The Dandelion Thieves


On a bicycle ride recently on a country road I saw a man stealing someone’s lilac blooms. He stopped his red pickup, clipped a few blooms, and drove off.

This wasn’t the first roadside larceny I have witnessed. When I lived in Connecticut, I saw men pull their trucks into wooded areas and steal field stones from historic stone walls. I once yelled “not yours” to the stone thief but wasn’t brave enough to stop.

When I saw Red  Pickup Guy making off with his lilac loot, I thought about standing up for private property. One reason I didn’t — besides that the guy was pretty big — is that I am a hypocrite on this issue. My brother and I had carried out similar capers when I was about 10 years old. My Grandfather Borrelle was the brains of the gang and we were the muscle. Grandpa’s target was dandelions.

We would drive along rural roads and stop the car where he saw a cache. Sometimes it was someone’s lawn. Other times it was just a rural roadside, a highway shoulder, or even a cemetery.

He directed Ken and me to the trunk of the car where we would find a cardboard box and forked weeding tool. Our instructions were to harvest the juiciest dandelions we could find. His only admonition was not to take any that had bloomed into a yellow flower.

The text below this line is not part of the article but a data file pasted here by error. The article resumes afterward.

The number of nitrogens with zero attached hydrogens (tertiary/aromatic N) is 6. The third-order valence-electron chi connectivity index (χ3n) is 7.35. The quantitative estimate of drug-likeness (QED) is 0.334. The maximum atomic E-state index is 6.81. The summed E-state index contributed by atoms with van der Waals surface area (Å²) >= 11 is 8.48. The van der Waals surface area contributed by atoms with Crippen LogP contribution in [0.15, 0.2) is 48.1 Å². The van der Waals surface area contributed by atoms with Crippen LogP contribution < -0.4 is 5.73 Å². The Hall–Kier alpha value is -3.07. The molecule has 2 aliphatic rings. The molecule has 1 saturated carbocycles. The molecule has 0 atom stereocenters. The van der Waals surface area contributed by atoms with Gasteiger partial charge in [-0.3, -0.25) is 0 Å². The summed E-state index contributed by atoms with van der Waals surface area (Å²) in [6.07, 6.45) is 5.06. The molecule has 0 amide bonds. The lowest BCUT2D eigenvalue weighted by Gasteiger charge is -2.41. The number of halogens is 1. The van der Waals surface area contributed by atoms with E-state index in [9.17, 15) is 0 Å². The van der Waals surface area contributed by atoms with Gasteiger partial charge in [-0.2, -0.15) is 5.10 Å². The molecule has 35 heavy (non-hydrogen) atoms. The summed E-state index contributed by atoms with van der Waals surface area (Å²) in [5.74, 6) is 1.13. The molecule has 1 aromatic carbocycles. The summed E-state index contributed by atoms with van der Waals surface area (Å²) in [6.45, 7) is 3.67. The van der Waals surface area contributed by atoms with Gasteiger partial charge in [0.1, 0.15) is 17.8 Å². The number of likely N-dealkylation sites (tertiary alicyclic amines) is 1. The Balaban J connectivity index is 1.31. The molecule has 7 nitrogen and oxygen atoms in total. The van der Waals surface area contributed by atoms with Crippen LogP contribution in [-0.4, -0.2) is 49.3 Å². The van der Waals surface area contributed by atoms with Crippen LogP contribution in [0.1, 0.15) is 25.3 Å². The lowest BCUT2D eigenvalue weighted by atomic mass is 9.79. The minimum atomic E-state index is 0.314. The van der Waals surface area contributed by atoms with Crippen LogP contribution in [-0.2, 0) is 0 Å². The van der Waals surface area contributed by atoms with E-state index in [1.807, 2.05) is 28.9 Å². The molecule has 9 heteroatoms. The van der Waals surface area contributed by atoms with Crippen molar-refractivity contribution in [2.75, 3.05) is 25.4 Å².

We had no idea what we were doing; we just wanted to fill the darn box with something green before one of our friends saw us. When we were finished, Ken and I would put the box of “weeds” in the trunk. Then we quickly hopped in the back seat and slid down low so no one could see us from outside. Grandpa drove the slowest get-away car in history; he always went 10 or 20 miles per hour below the speed limit. It was excruciating.

Dandelions were not the only target for our gang. We would drive to a local gravel business and use a dust pan and a cardboard box (Grandpa had an unending supply for some reason), to take small stones for grandpa’s yard. We’d also head to Keeler’s dairy farm on Spook Rock Road and, with the same dust pan and box, collect dried cow manure for his garden.

It was dandelions he prized most. Grandpa would clean them and season them with oil and vinegar.  He would serve them at lunch or dinner to my parents, who devoured this spring treat. Ken and I turned up our noses at them, largely because we knew where they came from.

An immigrant who ran a billiard shop, Grandpa worked hard for every nickel. He was shrewd and knew how to play the angles, and he seemed to consider anything that was in public view to be his for the taking.

We were always successful – no one ever chased us away from their homes or business. To this day, the Dandelion Thieves have a clean record.